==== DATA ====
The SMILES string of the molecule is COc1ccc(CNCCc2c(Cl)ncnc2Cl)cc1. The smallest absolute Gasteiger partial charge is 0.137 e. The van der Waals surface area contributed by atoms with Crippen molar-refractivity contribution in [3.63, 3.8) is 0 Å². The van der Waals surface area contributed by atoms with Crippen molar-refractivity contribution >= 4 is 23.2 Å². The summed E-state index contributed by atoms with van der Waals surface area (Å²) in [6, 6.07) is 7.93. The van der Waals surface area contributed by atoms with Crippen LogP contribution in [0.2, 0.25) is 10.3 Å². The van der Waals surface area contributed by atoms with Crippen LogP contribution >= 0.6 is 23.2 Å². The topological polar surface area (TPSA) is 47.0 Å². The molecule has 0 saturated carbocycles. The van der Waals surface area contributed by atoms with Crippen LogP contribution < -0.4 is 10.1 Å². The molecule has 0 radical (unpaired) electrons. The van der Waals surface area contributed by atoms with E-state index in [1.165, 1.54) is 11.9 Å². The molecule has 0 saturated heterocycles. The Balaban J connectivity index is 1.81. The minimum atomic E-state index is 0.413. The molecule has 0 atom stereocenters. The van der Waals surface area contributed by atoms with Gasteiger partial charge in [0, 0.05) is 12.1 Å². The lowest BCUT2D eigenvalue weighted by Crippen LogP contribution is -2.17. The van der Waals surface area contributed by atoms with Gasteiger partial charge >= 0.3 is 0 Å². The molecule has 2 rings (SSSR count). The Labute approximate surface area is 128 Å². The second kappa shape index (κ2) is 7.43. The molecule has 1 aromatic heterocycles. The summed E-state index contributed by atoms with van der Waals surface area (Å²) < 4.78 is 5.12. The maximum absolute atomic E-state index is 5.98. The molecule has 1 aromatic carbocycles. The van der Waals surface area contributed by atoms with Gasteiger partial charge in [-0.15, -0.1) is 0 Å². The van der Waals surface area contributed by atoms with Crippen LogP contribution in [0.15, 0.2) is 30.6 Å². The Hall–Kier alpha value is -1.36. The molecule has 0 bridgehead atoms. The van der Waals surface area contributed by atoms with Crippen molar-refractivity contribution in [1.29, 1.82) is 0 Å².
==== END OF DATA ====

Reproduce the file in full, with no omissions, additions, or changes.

The SMILES string of the molecule is COc1ccc(CNCCc2c(Cl)ncnc2Cl)cc1. The smallest absolute Gasteiger partial charge is 0.137 e. The van der Waals surface area contributed by atoms with Crippen molar-refractivity contribution in [3.63, 3.8) is 0 Å². The van der Waals surface area contributed by atoms with Crippen molar-refractivity contribution >= 4 is 23.2 Å². The summed E-state index contributed by atoms with van der Waals surface area (Å²) in [6, 6.07) is 7.93. The van der Waals surface area contributed by atoms with Crippen LogP contribution in [0.2, 0.25) is 10.3 Å². The van der Waals surface area contributed by atoms with Crippen LogP contribution >= 0.6 is 23.2 Å². The topological polar surface area (TPSA) is 47.0 Å². The molecule has 0 saturated carbocycles. The van der Waals surface area contributed by atoms with Crippen LogP contribution < -0.4 is 10.1 Å². The molecule has 0 radical (unpaired) electrons. The van der Waals surface area contributed by atoms with E-state index in [1.165, 1.54) is 11.9 Å². The molecule has 0 saturated heterocycles. The Balaban J connectivity index is 1.81. The minimum atomic E-state index is 0.413. The molecule has 0 atom stereocenters. The van der Waals surface area contributed by atoms with Gasteiger partial charge in [0, 0.05) is 12.1 Å². The lowest BCUT2D eigenvalue weighted by Crippen LogP contribution is -2.17. The van der Waals surface area contributed by atoms with Gasteiger partial charge >= 0.3 is 0 Å². The molecule has 2 rings (SSSR count). The Labute approximate surface area is 128 Å². The second kappa shape index (κ2) is 7.43. The molecule has 1 aromatic heterocycles. The summed E-state index contributed by atoms with van der Waals surface area (Å²) < 4.78 is 5.12. The maximum absolute atomic E-state index is 5.98. The molecule has 1 aromatic carbocycles. The van der Waals surface area contributed by atoms with Gasteiger partial charge in [-0.15, -0.1) is 0 Å². The van der Waals surface area contributed by atoms with Crippen LogP contribution in [0.15, 0.2) is 30.6 Å². The Hall–Kier alpha value is -1.36. The molecule has 0 bridgehead atoms. The van der Waals surface area contributed by atoms with Crippen molar-refractivity contribution in [1.29, 1.82) is 0 Å².